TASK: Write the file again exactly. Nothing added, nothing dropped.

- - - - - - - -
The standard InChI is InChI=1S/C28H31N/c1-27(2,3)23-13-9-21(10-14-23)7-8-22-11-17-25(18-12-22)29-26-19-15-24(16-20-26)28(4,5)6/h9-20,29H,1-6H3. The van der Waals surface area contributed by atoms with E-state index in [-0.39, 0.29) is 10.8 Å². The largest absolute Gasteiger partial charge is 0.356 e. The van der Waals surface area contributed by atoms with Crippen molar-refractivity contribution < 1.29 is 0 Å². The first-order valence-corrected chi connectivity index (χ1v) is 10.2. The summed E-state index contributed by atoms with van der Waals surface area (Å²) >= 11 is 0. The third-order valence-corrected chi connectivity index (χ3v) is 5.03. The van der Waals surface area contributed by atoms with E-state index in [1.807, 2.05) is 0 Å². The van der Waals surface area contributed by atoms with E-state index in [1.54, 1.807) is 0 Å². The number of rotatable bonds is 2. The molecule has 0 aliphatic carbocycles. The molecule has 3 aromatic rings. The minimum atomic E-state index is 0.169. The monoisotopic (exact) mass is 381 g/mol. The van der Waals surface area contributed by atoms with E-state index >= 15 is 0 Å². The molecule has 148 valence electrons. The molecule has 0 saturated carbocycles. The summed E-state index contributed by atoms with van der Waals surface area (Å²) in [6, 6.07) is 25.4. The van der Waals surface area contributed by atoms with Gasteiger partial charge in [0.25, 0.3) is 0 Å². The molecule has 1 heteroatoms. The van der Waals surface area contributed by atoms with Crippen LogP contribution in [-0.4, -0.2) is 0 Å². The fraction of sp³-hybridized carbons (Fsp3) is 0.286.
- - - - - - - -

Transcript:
The standard InChI is InChI=1S/C28H31N/c1-27(2,3)23-13-9-21(10-14-23)7-8-22-11-17-25(18-12-22)29-26-19-15-24(16-20-26)28(4,5)6/h9-20,29H,1-6H3. The van der Waals surface area contributed by atoms with E-state index in [-0.39, 0.29) is 10.8 Å². The largest absolute Gasteiger partial charge is 0.356 e. The van der Waals surface area contributed by atoms with Crippen molar-refractivity contribution < 1.29 is 0 Å². The first-order valence-corrected chi connectivity index (χ1v) is 10.2. The summed E-state index contributed by atoms with van der Waals surface area (Å²) >= 11 is 0. The third-order valence-corrected chi connectivity index (χ3v) is 5.03. The van der Waals surface area contributed by atoms with E-state index in [1.807, 2.05) is 0 Å². The van der Waals surface area contributed by atoms with E-state index in [1.54, 1.807) is 0 Å². The number of rotatable bonds is 2. The molecule has 0 aliphatic carbocycles. The molecule has 3 aromatic rings. The minimum atomic E-state index is 0.169. The monoisotopic (exact) mass is 381 g/mol. The van der Waals surface area contributed by atoms with E-state index >= 15 is 0 Å². The molecule has 148 valence electrons. The molecule has 0 saturated carbocycles. The summed E-state index contributed by atoms with van der Waals surface area (Å²) in [6, 6.07) is 25.4. The van der Waals surface area contributed by atoms with Gasteiger partial charge in [0.25, 0.3) is 0 Å². The molecule has 1 heteroatoms. The van der Waals surface area contributed by atoms with Crippen LogP contribution in [-0.4, -0.2) is 0 Å². The fraction of sp³-hybridized carbons (Fsp3) is 0.286.